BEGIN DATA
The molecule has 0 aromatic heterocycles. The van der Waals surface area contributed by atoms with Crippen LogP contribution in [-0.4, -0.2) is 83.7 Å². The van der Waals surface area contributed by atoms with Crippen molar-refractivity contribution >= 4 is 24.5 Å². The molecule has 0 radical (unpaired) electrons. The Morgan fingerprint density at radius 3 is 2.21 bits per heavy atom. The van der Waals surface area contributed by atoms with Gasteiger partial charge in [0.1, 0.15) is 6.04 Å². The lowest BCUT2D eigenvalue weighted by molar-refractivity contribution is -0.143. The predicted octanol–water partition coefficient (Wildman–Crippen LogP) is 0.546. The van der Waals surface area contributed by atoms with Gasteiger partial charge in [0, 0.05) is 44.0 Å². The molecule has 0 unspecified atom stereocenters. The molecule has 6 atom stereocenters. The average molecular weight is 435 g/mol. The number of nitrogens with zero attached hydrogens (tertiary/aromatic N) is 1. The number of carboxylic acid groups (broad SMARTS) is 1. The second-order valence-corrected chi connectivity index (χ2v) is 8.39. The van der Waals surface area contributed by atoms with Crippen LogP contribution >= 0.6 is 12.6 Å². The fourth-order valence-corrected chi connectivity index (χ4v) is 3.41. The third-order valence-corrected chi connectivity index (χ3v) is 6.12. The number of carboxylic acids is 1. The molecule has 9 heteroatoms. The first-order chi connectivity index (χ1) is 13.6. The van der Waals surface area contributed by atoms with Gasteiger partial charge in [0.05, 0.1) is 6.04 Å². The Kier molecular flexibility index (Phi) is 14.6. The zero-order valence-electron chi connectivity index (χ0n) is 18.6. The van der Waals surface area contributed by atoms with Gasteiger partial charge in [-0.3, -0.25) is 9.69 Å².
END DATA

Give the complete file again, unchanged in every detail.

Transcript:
The molecule has 0 aromatic heterocycles. The van der Waals surface area contributed by atoms with Crippen LogP contribution in [-0.4, -0.2) is 83.7 Å². The van der Waals surface area contributed by atoms with Crippen molar-refractivity contribution >= 4 is 24.5 Å². The molecule has 0 radical (unpaired) electrons. The Morgan fingerprint density at radius 3 is 2.21 bits per heavy atom. The van der Waals surface area contributed by atoms with Gasteiger partial charge in [0.1, 0.15) is 6.04 Å². The lowest BCUT2D eigenvalue weighted by molar-refractivity contribution is -0.143. The predicted octanol–water partition coefficient (Wildman–Crippen LogP) is 0.546. The van der Waals surface area contributed by atoms with Gasteiger partial charge in [0, 0.05) is 44.0 Å². The molecule has 0 unspecified atom stereocenters. The molecule has 6 atom stereocenters. The average molecular weight is 435 g/mol. The number of nitrogens with zero attached hydrogens (tertiary/aromatic N) is 1. The number of carboxylic acid groups (broad SMARTS) is 1. The second-order valence-corrected chi connectivity index (χ2v) is 8.39. The van der Waals surface area contributed by atoms with Crippen LogP contribution >= 0.6 is 12.6 Å². The fourth-order valence-corrected chi connectivity index (χ4v) is 3.41. The third-order valence-corrected chi connectivity index (χ3v) is 6.12. The number of carboxylic acids is 1. The molecule has 9 heteroatoms. The first-order chi connectivity index (χ1) is 13.6. The van der Waals surface area contributed by atoms with Gasteiger partial charge in [0.05, 0.1) is 6.04 Å². The Kier molecular flexibility index (Phi) is 14.6. The zero-order valence-electron chi connectivity index (χ0n) is 18.6. The van der Waals surface area contributed by atoms with Gasteiger partial charge in [-0.3, -0.25) is 9.69 Å².